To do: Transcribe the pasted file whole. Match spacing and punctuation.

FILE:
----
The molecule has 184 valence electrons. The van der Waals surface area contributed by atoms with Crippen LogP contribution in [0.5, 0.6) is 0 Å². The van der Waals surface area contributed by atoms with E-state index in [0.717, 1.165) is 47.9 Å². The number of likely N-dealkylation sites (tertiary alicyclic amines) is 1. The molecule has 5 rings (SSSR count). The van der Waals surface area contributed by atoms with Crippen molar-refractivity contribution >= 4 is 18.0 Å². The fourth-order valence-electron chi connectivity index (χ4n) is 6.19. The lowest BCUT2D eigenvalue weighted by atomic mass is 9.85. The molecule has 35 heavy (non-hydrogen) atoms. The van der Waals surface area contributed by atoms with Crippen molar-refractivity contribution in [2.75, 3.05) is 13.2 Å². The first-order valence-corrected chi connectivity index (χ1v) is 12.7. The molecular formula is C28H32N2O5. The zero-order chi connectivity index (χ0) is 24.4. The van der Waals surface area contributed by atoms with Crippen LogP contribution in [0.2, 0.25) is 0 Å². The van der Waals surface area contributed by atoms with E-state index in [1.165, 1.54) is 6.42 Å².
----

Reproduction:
The molecule has 184 valence electrons. The van der Waals surface area contributed by atoms with Crippen LogP contribution in [0.5, 0.6) is 0 Å². The van der Waals surface area contributed by atoms with E-state index in [0.717, 1.165) is 47.9 Å². The number of likely N-dealkylation sites (tertiary alicyclic amines) is 1. The molecule has 5 rings (SSSR count). The van der Waals surface area contributed by atoms with Crippen molar-refractivity contribution >= 4 is 18.0 Å². The fourth-order valence-electron chi connectivity index (χ4n) is 6.19. The lowest BCUT2D eigenvalue weighted by atomic mass is 9.85. The molecule has 35 heavy (non-hydrogen) atoms. The van der Waals surface area contributed by atoms with Crippen molar-refractivity contribution in [2.75, 3.05) is 13.2 Å². The first-order valence-corrected chi connectivity index (χ1v) is 12.7. The molecular formula is C28H32N2O5. The zero-order chi connectivity index (χ0) is 24.4. The van der Waals surface area contributed by atoms with Crippen LogP contribution in [0.2, 0.25) is 0 Å². The van der Waals surface area contributed by atoms with E-state index in [1.165, 1.54) is 6.42 Å².